Nanook of the North
Robert Flaherty, France / Etats-Unis, 1922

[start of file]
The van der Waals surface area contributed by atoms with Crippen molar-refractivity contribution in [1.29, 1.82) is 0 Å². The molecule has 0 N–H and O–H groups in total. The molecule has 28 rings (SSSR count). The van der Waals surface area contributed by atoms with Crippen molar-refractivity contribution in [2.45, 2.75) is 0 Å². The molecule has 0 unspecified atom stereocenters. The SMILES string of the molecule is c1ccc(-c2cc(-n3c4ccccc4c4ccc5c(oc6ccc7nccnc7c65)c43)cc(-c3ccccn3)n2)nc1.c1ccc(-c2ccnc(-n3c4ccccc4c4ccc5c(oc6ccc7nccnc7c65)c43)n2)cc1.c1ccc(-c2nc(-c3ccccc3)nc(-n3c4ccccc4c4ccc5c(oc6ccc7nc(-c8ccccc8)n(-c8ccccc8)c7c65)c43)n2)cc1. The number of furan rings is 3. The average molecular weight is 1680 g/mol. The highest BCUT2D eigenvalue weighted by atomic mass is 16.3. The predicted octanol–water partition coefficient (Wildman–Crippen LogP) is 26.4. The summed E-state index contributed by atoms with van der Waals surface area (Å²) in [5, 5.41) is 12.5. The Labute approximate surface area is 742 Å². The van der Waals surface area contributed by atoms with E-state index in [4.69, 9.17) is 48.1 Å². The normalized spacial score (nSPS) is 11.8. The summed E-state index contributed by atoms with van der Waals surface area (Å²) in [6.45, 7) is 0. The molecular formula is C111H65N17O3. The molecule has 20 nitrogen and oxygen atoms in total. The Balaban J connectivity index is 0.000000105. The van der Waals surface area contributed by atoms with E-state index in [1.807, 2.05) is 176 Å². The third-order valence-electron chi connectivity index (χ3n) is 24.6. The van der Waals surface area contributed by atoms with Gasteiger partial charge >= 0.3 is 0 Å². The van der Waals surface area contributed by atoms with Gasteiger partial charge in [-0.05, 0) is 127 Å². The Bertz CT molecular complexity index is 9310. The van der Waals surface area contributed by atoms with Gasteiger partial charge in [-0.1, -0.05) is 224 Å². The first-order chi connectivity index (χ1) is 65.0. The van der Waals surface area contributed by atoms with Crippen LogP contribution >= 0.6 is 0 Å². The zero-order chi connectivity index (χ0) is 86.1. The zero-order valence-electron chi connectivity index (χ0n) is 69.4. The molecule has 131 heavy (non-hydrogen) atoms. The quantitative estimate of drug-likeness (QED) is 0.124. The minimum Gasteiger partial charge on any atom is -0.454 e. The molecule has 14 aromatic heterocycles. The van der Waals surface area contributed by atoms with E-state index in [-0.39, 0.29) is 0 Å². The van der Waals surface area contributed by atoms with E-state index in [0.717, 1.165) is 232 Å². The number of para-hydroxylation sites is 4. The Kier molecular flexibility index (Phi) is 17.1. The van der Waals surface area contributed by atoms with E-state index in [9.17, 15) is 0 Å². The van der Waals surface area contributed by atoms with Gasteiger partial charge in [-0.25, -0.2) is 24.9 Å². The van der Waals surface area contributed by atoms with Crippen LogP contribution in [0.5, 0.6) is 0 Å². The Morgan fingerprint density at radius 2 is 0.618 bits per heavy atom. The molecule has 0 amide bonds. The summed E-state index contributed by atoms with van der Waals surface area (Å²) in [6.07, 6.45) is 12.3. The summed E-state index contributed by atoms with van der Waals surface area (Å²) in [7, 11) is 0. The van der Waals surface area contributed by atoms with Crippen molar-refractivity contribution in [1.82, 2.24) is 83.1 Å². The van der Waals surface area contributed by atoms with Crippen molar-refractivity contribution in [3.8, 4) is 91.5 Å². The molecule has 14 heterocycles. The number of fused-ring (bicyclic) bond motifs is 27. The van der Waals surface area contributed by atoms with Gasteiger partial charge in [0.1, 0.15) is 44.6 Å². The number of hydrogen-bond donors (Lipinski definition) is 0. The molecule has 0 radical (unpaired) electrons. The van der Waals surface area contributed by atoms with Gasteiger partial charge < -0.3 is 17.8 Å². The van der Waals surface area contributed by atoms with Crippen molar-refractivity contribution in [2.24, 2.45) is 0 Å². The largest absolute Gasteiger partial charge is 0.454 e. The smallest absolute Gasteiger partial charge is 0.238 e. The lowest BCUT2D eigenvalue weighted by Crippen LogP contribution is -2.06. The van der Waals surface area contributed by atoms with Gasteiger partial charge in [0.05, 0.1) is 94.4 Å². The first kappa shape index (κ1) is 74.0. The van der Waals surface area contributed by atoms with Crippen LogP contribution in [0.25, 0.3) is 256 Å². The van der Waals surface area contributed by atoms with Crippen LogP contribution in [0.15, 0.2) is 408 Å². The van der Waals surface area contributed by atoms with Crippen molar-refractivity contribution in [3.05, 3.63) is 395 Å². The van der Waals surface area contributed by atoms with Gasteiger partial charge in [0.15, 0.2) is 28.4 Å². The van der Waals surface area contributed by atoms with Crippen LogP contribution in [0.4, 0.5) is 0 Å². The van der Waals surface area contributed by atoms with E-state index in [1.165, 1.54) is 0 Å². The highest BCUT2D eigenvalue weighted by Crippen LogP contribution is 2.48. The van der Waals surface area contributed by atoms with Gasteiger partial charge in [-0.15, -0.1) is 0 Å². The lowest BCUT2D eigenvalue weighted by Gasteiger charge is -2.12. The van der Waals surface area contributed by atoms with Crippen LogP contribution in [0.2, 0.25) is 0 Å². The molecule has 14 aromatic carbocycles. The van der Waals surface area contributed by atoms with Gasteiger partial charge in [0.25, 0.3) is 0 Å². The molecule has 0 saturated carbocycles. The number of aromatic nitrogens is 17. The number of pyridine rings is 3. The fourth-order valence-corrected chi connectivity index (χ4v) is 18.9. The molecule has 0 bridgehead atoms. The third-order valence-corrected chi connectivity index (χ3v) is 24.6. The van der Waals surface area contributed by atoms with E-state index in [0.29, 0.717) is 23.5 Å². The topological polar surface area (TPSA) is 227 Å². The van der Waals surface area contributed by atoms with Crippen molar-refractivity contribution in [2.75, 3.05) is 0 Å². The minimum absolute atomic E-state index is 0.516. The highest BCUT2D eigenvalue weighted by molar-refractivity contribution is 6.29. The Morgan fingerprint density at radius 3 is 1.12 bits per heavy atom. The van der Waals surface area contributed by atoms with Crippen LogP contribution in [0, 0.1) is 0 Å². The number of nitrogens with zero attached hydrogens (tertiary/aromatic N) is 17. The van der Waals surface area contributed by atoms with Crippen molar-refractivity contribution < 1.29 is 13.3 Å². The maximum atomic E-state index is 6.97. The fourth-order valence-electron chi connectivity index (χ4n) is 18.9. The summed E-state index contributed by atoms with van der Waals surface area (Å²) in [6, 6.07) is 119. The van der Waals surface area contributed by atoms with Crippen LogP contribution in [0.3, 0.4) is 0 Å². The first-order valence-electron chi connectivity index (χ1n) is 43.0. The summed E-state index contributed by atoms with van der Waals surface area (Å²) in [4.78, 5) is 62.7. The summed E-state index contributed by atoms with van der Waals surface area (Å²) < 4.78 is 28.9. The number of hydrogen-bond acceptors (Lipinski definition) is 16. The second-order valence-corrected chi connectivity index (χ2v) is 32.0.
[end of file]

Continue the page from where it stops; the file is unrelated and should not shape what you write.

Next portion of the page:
Eskimos are a nomadic people who live in a permanently snow covered and frozen landscape. They struggle with a climate that is unforgiving and ignorant of the needs of human survival, ravaged by the depths of the polar cold. Against this background they struggle and strive to produce food, by hunting and fishing, and to protect themselves. Flaherty films Nanook and his wife building an igloo for the whole family to shelter in for the night. The only building material available to them is the snow, which you can almost hear squealing as it is shaped with the knife. This sequence shows Nanook’s particular architectural genius, him being the recipient of ancient knowledge and skills. Surviving in such a climate defines every single movement and gesture that an Eskimo makes. Children’s play subtly offers up a training ground for the skills that they’ll need to develop to survive, where one has to, at all costs, be adaptable to this frozen universe and its hostile climactic landscape.